The pre-surgical stage from the surgeon’s point of view

Shot wounds of the face can threaten vital structures and therefore, they must be attended to with maximum care. The basic life-saving tasks should follow the Advanced Trauma Life Support (ATLS) protocol. The mnemonic ABCDE sets the basic priorities of the primary evaluation and defines the specific order of the individual examinations and interventions necessary in all trauma cases8,9,10.

Airway (airway check + immobilisation of the cervical spine)

  • Breathing (evaluation of ventilation)
  • Circulation (examination of circulation and bleeding)
  • Disability (examination of the neurological condition)
  • Exposure (undressing the patient and examination of body temperature)

Airway – it is necessary to evaluate if the airway is free and, if not so, securing it. It is necessary to consider a possible aspiration of fragments of teeth, bones, dentures or blood, as well as the potential instability of the tongue that can lead to obstruction of the airway. Endotracheal intubation can be used to secure the airway; if the injury is of greater extent and/or the lower jaw is destroyed, it is preferable to perform a tracheostomy. At the same level, we must take care of stabilising the cervical spine.

Breathing – free airway on itself does not necessarily mean sufficient gas exchange. This depends also on sufficient function of the lungs, thoracic wall, and the diaphragm, hence an examination of the chest is necessary.

Circulation – the most common cause for shock in trauma patients is blood loss with subsequent hypovolemia. Bleeding wounds must be located and resolved. The densely vascularised tissues of the head and neck can cause massive bleeding from soft tissues, in particular from the nose and mouth (tongue)8,9. Ligation of individual arteries may not be effective enough; in some cases, ligation of a whole artery branch can be necessary (e.g. a. facialis below the lower jaw, a. lingualis in the trigonum Pirogovi or angulus Beclardi, or ligation of a. carotis externa in the trigonum caroticum. When bleeding from the nasal cavity, anterior or anterior-posterior nasal packing (usually using a double-balloon catheter) is most commonly performed. If the nasal bleeding continues, coagulation or ligation of a. sphenopalatina or, if need be, a. ethmoidalis anterior and posterior can be done by endoscopic endonasal surgery. Another possibility is a selective embolisation of a branch (or branches) of a. carotis externa (most commonly a. maxilaris and 
a. sphenopalatina). It is often necessary to use blood transfusion to replace the blood loss8,9,10.

Disability – a brief examination of the neurological findings. Awareness is evaluated using the Glasgow Coma Scale, pupil response and potential spine injury must be considered. Approximately 17 % of patients with facial gunshot wounds show signs of direct brain damage9. In gunshot wounds against the submental region, the injuries to the mandible and maxilla are frequently accompanied by injuries to the orbit and it is, therefore, necessary to consider the damage to the eye globe motility, or the eye globe and optical nerve themselves10,11. Among other things, it is necessary to look for signs of retrobulbar haematoma (obvious exophthalmos) that can, even after a very short time, lead to irreversible pressure damage to the optical nerve. In injuries by shots against the temporal region, the direction of the shot has a major influence on the resulting damage to the eye globe and adjacent tissues10,11.

Exposure – this term means a full undressing of the patient and a detailed examination of all parts of the body to exclude additional injuries (such as ricocheted bullets)12. It is of course necessary to cover the patient after examination to maintain the body temperature.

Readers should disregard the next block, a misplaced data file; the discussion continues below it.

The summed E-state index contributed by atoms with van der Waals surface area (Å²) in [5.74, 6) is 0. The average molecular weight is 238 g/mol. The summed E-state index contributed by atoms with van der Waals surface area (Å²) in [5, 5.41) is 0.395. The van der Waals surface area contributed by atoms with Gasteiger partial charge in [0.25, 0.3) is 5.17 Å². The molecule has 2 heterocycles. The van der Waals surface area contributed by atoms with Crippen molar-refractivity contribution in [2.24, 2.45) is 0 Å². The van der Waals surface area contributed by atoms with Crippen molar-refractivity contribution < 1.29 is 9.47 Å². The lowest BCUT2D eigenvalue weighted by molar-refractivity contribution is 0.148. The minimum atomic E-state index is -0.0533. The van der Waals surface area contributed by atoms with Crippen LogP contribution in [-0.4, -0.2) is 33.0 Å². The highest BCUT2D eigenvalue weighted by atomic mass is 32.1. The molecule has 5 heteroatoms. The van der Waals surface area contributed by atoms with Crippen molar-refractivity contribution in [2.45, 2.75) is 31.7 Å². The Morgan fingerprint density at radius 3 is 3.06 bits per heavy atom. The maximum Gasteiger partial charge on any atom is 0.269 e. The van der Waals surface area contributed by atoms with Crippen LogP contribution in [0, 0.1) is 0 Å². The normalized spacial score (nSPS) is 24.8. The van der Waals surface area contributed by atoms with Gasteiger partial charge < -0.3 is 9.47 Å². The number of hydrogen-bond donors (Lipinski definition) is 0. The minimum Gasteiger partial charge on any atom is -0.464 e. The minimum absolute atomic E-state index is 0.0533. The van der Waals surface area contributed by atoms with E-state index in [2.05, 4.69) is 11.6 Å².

If possible, it is also beneficial to look for the reasons of the suicidal attempt. In our practice, in one patient we have found a terminal stage of cancer to be a reason for such an attempt.

Clinical examination

From the surgical perspective, it is necessary to first exclude the direct impact on central nervous system necessitating an urgent neurosurgery consultation or intervention. After that, an examination of the splanchnocranium is performed, which can be difficult due to diffuse bleeding from soft tissues; where loss injuries occur, the wound is also usually very disorganised (Figure 1). It is, therefore, necessary to first identify the source of bleeding12. In the extraoral region, it is important to focus in particular on the examination of visual acuity of each eye separately (if the patient condition allows it), ocular motor control, eye globes, optical nerves and adjacent orbital structures. This should be followed by evaluation of the sensory innervation of all three branches of the n. trigeminus as well as of potential damage to the n. facialis13. Examination of the nasal cavity, evaluating the seriousness of bleeding and assessment of the signs of rhinoliquorrhea should follow. Subsequently, the presence of bleeding from the outer ear canal or oroliquorrhea is evaluated. If any of those are present, a sterile strip is inserted into the outer ear canal and then sent for examination for beta-trace protein. If the patient is conscious, a preliminary check of hearing should be performed using a tuning fork. Once the patient condition is stabilised, an audiometric examination can be performed if the hearing is affected. If possible, we evaluate the presence and character of nystagmus, which can be a sign of either peripheral vestibular lesion or damage to the central nervous system.

A) A patient intubated through his mouth following a gunshot injury to the face who was brought to the Accident & Emergency Unit, University Hospital Ostrava. The rigid cervical collar was already removed following a CT examination. B) The patient in the surgical theatre with tracheostomy and nasal packing due to bleeding; the green arrow indicates a primarily reconstructed maxilla and palate, the yellow arrow a reconstructed tongue. A loss injury to the mandible is obvious. C) Primary reconstruction of the face, nose and mouth; the lack of soft tissues is apparent (microstoma, notable lack of the nasal tissues)